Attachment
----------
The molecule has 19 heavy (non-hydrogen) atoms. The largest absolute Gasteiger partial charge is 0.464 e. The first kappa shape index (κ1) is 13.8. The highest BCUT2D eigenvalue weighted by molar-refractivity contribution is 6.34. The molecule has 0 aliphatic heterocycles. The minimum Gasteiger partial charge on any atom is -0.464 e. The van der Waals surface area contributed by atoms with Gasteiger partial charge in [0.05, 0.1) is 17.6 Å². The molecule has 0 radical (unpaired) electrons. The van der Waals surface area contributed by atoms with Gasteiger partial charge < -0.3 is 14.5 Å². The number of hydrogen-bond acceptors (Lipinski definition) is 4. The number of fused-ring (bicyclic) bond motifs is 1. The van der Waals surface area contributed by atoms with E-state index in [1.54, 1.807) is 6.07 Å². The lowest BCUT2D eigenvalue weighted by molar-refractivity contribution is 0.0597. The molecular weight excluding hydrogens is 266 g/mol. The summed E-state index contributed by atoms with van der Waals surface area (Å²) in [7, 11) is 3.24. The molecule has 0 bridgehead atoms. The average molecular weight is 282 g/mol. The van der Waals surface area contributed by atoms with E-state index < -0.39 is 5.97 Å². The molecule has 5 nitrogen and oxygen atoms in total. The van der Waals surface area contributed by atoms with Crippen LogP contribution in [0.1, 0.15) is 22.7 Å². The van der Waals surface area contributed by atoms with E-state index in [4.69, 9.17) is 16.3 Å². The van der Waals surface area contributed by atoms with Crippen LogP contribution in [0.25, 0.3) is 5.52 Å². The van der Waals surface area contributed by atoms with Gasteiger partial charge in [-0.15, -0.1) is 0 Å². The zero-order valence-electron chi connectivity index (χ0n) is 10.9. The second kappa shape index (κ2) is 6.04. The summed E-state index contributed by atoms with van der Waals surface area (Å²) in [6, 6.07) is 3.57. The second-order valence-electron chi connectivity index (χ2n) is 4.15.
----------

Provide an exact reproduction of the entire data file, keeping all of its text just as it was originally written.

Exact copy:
The molecule has 19 heavy (non-hydrogen) atoms. The largest absolute Gasteiger partial charge is 0.464 e. The first kappa shape index (κ1) is 13.8. The highest BCUT2D eigenvalue weighted by molar-refractivity contribution is 6.34. The molecule has 0 aliphatic heterocycles. The minimum Gasteiger partial charge on any atom is -0.464 e. The van der Waals surface area contributed by atoms with Gasteiger partial charge in [0.05, 0.1) is 17.6 Å². The molecule has 0 radical (unpaired) electrons. The van der Waals surface area contributed by atoms with Gasteiger partial charge < -0.3 is 14.5 Å². The number of hydrogen-bond acceptors (Lipinski definition) is 4. The number of fused-ring (bicyclic) bond motifs is 1. The van der Waals surface area contributed by atoms with E-state index in [1.54, 1.807) is 6.07 Å². The lowest BCUT2D eigenvalue weighted by molar-refractivity contribution is 0.0597. The molecular weight excluding hydrogens is 266 g/mol. The summed E-state index contributed by atoms with van der Waals surface area (Å²) in [7, 11) is 3.24. The molecule has 0 bridgehead atoms. The average molecular weight is 282 g/mol. The van der Waals surface area contributed by atoms with E-state index < -0.39 is 5.97 Å². The molecule has 5 nitrogen and oxygen atoms in total. The van der Waals surface area contributed by atoms with Crippen LogP contribution in [0.1, 0.15) is 22.7 Å². The van der Waals surface area contributed by atoms with E-state index in [4.69, 9.17) is 16.3 Å². The van der Waals surface area contributed by atoms with Crippen LogP contribution in [0.25, 0.3) is 5.52 Å². The van der Waals surface area contributed by atoms with Gasteiger partial charge in [-0.15, -0.1) is 0 Å². The zero-order valence-electron chi connectivity index (χ0n) is 10.9. The second kappa shape index (κ2) is 6.04. The summed E-state index contributed by atoms with van der Waals surface area (Å²) in [6, 6.07) is 3.57. The second-order valence-electron chi connectivity index (χ2n) is 4.15.